Kebab Norwegian (Kebabnorsk; [ˈkeːbɑbˈnɔʂk]) is an ethnolect variety of Norwegian that incorporates words from languages of non-Western immigrants to Norway, such as Turkish, Kurdish, Arabic, Urdu, Pashto, Persian, and Punjabi. Kebab Norwegian has its origin among immigrant youths and those growing up with immigrant youths in the eastern parts of Oslo.
Kebab Norwegian was first identified in the 1990s. In 1995, Stine Aasheim wrote an M.A. thesis on the phenomenon: "Kebab-norsk: fremmedspråklig påvirkning på ungdomsspråket i Oslo". Andreas Eilert Østby, who used Kebab Norwegian in his translation of Jonas Hassen Khemiri's novel Ett öga rött about immigrants speaking a similar dialect of Swedish, published a Kebab Norwegian dictionary in the same year, 2005. In 2007, a hip-hop Kebab Norwegian version of Romeo and Juliet was staged in Oslo. In 2008, 99% Ærlig, a film about East Oslo youth, featured Kebab Norwegian.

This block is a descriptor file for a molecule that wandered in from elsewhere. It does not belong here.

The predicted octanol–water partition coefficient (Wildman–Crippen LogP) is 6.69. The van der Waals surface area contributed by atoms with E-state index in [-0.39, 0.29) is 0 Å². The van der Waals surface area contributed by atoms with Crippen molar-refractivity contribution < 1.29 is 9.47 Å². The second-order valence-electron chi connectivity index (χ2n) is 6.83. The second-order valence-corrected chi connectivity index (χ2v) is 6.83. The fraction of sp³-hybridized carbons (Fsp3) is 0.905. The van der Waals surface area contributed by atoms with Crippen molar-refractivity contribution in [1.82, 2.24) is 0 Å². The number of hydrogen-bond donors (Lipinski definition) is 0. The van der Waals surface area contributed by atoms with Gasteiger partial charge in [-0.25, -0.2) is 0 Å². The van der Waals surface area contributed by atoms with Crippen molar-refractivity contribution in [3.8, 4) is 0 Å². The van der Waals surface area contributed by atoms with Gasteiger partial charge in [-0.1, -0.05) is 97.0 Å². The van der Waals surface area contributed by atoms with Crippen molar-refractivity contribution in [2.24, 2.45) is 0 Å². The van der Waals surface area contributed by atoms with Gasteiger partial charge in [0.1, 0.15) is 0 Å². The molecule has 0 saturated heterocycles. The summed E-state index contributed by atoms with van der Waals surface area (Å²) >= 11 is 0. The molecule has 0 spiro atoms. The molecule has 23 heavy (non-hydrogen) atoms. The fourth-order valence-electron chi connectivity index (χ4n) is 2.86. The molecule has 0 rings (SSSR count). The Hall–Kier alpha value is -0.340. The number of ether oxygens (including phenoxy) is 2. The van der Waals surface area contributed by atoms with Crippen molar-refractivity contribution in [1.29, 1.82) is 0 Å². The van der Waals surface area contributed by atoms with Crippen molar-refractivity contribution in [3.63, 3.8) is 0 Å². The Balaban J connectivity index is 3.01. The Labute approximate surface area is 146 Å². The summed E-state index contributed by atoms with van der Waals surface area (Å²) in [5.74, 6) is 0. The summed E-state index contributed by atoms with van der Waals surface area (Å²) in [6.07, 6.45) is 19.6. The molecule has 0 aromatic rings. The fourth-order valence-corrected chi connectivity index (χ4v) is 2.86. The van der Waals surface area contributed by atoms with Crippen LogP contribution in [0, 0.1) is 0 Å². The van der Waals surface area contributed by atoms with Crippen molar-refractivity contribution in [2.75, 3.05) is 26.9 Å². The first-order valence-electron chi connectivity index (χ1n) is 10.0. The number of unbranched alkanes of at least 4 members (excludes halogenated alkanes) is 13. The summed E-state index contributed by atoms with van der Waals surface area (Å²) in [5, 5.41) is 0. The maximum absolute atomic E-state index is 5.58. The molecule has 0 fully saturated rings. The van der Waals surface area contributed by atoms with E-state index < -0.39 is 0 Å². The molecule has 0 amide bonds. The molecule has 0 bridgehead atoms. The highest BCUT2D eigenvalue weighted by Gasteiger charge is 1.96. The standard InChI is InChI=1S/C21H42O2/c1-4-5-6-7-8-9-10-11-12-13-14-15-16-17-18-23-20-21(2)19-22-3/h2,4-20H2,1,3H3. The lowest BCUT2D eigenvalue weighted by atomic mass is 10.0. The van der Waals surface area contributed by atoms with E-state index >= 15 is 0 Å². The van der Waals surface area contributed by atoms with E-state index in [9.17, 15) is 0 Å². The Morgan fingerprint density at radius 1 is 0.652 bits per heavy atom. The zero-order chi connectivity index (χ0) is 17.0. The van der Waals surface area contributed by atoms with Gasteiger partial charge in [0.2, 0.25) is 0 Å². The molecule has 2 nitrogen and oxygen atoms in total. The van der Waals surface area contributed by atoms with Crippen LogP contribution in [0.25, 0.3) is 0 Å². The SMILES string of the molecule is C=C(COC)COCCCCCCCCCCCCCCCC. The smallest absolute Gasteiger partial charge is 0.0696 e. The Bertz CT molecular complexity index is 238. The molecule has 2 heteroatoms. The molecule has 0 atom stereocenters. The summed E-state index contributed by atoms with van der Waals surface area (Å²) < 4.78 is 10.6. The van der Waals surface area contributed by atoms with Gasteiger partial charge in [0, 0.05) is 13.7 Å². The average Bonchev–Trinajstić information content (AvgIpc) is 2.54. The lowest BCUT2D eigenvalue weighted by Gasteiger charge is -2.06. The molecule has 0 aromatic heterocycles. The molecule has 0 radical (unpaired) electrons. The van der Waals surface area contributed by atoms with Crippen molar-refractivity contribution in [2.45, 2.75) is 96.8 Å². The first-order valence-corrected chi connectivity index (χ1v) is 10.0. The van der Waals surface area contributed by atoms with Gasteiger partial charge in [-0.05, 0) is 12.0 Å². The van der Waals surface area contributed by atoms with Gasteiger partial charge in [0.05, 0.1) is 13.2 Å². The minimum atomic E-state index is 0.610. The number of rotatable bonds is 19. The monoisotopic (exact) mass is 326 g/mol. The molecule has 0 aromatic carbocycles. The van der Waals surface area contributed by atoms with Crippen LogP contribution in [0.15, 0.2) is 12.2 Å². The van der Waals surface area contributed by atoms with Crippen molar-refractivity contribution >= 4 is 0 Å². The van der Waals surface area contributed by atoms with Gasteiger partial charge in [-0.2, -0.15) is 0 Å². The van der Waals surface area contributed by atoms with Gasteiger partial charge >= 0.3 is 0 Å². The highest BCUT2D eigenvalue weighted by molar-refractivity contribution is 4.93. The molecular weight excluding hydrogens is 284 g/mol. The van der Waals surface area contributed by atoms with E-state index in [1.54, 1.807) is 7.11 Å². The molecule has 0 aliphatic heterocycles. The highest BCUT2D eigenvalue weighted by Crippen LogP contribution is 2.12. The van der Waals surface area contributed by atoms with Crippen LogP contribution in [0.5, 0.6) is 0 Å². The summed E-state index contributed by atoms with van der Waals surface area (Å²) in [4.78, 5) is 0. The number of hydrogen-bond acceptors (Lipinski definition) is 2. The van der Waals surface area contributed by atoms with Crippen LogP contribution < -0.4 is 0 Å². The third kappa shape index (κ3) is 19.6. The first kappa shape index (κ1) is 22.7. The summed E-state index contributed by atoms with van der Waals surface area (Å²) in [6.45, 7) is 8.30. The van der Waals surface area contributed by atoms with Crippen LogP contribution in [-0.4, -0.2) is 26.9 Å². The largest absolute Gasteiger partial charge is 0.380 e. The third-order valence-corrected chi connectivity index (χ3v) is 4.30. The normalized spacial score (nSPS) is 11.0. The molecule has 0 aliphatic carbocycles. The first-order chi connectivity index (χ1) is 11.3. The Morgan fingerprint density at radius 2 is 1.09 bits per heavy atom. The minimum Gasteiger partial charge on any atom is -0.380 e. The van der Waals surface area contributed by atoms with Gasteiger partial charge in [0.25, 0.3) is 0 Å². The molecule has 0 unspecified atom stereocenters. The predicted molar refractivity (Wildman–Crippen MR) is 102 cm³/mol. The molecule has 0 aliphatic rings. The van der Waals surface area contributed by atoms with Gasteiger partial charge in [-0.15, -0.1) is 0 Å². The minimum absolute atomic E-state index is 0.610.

The name "Kebab Norwegian" is taken from the kebab and based on stereotypes of users, who tend not to refer to it by that name, and increasingly perceive it as referring to "bad Norwegian" rather than linguistic creativity. Academic researchers more commonly refer to it as an ethnolect, specifically "Norwegian multiethnolect". It includes words from about 20 languages, including Japanese and a surprisingly large amount of Spanish.
The dialect continues to evolve. As is characteristic of immigrant ways of speaking, it is used also by native-born young people when speaking with their peers, and users code-switch and avoid it in situations such as job interviews.